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cbay Offline OP
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Originally Posted by pcmacd
Bedding a rifle is not rocket science
.

Yea kinda agree but there are details that if not done correctly cost you success. Once I am aware of them and then know how to address them I'll never want to have someone else do it.
I'm closer than before. For instance, I didn't leave clearance on the front or sides of the recoil lug. Having thought about it enough I finally had the ah ha moment and realize you want all that shock concentrated at the lug - not channeling down the sides of the stock.
I figured if the right person did it for me then I would have a blueprint to reference.
But also realizing what you're saying and do think I'm closer than before.
I spent time with the 308 I bedded lately. Holding at the firetup of the stock and barrel and loosening and tightening the front action screw. The movement was there and wanted to try something. I took a thin tab of aluminum and drilled a hole in it and placed it on the platform behind the recoil lug where the action screw goes. Put it back together and tightened right up to the point the barrel and stock won't move.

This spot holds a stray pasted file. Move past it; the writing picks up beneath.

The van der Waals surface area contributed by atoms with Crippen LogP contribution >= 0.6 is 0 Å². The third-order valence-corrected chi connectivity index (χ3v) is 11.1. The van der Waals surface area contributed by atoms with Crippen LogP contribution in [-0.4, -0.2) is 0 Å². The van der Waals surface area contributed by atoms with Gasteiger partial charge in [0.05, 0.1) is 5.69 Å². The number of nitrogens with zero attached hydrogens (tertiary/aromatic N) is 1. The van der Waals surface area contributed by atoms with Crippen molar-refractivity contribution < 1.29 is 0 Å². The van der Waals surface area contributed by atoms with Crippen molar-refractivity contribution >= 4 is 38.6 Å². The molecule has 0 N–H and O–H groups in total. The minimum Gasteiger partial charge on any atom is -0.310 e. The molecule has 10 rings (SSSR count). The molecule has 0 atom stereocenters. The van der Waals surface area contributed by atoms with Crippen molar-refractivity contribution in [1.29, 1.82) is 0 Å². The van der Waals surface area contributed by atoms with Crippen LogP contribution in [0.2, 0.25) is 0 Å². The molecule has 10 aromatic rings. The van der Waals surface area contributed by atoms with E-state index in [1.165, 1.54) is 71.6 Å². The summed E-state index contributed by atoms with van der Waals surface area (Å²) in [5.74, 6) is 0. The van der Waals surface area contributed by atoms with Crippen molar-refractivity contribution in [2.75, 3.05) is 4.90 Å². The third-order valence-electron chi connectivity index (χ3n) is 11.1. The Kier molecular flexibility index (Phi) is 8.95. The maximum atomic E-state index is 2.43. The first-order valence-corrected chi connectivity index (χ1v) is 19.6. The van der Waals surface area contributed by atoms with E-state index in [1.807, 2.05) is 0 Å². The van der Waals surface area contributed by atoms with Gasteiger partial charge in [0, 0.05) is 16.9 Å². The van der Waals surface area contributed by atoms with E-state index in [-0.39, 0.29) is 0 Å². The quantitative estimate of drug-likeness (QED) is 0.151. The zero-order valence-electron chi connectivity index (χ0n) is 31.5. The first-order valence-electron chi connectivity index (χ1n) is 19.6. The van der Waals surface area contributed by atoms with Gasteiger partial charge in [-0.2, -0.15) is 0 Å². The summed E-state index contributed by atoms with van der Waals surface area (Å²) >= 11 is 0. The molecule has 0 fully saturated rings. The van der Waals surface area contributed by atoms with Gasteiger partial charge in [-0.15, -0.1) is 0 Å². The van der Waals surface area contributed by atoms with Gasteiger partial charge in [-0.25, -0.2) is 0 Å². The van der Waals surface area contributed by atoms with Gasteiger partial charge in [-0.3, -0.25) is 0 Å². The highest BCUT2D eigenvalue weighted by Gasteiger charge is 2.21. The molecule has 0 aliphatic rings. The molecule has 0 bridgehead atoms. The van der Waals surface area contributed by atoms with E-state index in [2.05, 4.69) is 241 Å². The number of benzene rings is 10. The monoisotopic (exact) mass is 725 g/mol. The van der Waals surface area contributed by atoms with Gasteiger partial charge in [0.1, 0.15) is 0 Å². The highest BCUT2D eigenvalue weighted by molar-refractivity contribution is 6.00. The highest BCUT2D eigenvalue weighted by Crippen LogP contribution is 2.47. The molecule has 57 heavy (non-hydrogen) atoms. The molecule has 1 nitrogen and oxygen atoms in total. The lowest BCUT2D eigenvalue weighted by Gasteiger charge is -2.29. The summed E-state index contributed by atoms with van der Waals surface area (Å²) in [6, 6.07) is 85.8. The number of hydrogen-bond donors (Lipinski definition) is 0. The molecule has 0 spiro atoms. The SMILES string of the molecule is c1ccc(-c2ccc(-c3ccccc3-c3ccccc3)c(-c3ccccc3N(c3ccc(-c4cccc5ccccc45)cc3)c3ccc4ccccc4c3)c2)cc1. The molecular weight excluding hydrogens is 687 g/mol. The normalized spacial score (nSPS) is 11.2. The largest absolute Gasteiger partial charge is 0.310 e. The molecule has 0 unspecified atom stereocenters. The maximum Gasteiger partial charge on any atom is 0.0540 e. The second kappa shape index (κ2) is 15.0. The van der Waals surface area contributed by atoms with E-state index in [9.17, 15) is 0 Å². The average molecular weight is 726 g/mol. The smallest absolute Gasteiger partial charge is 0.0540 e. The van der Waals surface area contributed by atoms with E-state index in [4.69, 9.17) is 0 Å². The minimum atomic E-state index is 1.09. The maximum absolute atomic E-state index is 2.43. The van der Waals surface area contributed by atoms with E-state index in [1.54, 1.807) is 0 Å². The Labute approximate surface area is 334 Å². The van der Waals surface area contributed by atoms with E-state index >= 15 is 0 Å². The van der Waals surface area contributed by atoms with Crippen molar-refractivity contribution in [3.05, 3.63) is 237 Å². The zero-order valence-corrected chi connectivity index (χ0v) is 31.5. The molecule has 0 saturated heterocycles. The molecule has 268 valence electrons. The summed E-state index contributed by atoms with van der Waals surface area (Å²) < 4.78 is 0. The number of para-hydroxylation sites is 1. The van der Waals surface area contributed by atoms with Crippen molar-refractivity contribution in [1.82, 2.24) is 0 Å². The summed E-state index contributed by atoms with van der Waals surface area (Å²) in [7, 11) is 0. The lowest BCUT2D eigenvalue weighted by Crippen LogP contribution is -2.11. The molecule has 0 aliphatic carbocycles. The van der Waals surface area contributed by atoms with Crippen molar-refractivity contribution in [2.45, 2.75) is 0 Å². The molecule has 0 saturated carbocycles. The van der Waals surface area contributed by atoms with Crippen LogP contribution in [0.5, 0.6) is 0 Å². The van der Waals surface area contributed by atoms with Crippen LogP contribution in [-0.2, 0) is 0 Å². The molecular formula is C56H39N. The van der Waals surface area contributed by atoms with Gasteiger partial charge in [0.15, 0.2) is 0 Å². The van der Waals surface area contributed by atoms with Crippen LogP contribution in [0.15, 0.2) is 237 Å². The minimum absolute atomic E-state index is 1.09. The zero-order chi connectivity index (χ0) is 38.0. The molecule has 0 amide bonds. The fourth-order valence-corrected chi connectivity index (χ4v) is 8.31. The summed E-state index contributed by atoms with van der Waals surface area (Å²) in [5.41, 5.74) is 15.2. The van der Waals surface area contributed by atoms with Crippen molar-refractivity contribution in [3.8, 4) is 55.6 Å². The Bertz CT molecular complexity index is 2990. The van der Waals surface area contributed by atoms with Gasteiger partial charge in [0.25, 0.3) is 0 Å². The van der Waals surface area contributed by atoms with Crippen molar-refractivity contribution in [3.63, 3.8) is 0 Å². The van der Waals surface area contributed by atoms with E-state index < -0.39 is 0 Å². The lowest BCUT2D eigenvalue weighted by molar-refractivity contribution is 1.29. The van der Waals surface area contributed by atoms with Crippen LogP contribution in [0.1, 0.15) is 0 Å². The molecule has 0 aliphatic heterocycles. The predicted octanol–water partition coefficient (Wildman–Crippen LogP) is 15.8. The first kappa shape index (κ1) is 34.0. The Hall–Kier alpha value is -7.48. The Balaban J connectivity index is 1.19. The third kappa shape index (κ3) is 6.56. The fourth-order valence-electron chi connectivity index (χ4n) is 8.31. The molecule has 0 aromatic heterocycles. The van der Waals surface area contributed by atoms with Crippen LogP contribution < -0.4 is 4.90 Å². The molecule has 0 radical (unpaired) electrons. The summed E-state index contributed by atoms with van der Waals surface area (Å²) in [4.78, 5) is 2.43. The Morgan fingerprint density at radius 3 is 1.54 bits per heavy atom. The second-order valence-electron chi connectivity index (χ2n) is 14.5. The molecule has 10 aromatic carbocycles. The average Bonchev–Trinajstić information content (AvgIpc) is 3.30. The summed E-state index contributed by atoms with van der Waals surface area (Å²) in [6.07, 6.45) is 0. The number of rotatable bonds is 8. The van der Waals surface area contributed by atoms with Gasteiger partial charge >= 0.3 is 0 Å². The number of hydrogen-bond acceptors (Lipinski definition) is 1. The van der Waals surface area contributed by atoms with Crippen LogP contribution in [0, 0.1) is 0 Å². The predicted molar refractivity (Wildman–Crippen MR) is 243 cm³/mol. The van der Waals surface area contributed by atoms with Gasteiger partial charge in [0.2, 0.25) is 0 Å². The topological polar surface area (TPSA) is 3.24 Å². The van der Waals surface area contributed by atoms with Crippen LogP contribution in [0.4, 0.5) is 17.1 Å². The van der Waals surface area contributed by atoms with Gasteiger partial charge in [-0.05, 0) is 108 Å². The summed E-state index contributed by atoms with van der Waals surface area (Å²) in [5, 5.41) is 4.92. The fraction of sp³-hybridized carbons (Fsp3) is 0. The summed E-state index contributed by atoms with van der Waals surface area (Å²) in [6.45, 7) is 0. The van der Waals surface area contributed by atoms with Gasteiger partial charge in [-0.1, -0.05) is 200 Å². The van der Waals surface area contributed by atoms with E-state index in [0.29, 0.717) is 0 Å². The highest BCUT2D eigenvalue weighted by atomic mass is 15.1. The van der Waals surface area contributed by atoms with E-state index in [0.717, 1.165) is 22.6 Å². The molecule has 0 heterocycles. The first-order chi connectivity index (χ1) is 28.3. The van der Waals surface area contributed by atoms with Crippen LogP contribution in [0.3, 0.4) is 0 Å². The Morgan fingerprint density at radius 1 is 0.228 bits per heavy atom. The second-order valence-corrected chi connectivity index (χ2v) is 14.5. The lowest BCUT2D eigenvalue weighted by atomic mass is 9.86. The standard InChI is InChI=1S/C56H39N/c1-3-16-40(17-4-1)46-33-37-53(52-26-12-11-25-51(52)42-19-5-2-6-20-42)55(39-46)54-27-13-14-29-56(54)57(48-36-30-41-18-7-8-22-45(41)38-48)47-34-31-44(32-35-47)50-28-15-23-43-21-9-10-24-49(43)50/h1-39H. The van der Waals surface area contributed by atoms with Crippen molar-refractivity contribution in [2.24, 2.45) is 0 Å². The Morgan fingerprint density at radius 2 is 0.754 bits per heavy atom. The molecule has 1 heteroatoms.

This tension I believe is from lightly tightening the action screw when I bedded it. Must of been enough to put some tension between the barrel and stock. Then it set up that way. Makes sense now as I can feel the barrel pulling down to the stock when adjusting the tightness of the action screw.
Then I loaded up at my best charge and seating depth I was able to get before.
The results were amazing.
I knew I needed to check again on both sides of 2.820 so did that.
Found the direction to head and now I'm a happy camper.
Won't be satisfied till I take care of it correctly and address the other things but for now it's a good thing.
The creedmor is another story, not there yet.

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Was the bottom of the lug bedded tight? -Al


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Originally Posted by Al_Nyhus